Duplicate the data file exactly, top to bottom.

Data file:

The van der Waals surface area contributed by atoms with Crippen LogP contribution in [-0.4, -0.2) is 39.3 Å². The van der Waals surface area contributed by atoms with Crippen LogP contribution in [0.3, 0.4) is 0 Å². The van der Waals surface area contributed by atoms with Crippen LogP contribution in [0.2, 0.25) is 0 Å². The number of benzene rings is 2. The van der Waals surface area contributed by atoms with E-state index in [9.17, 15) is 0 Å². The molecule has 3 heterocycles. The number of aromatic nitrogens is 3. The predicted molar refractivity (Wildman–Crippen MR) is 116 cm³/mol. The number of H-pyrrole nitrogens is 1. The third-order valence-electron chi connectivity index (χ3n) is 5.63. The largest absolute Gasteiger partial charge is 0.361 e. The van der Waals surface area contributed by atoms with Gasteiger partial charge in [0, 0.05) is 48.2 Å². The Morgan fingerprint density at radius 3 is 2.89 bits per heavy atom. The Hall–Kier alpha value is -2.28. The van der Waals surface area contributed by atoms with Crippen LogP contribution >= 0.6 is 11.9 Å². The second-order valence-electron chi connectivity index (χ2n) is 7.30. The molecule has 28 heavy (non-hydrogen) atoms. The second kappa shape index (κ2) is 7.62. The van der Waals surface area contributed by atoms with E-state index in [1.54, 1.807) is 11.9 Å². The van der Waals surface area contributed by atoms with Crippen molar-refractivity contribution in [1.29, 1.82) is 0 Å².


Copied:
The van der Waals surface area contributed by atoms with Crippen LogP contribution in [-0.4, -0.2) is 39.3 Å². The van der Waals surface area contributed by atoms with Crippen LogP contribution in [0.3, 0.4) is 0 Å². The van der Waals surface area contributed by atoms with Crippen LogP contribution in [0.2, 0.25) is 0 Å². The number of benzene rings is 2. The van der Waals surface area contributed by atoms with E-state index in [9.17, 15) is 0 Å². The molecule has 3 heterocycles. The number of aromatic nitrogens is 3. The predicted molar refractivity (Wildman–Crippen MR) is 116 cm³/mol. The number of H-pyrrole nitrogens is 1. The third-order valence-electron chi connectivity index (χ3n) is 5.63. The largest absolute Gasteiger partial charge is 0.361 e. The van der Waals surface area contributed by atoms with Gasteiger partial charge in [0, 0.05) is 48.2 Å². The Morgan fingerprint density at radius 3 is 2.89 bits per heavy atom. The Hall–Kier alpha value is -2.28. The van der Waals surface area contributed by atoms with Crippen LogP contribution >= 0.6 is 11.9 Å². The second-order valence-electron chi connectivity index (χ2n) is 7.30. The molecule has 28 heavy (non-hydrogen) atoms. The second kappa shape index (κ2) is 7.62. The van der Waals surface area contributed by atoms with E-state index in [1.54, 1.807) is 11.9 Å². The van der Waals surface area contributed by atoms with Crippen molar-refractivity contribution in [1.29, 1.82) is 0 Å².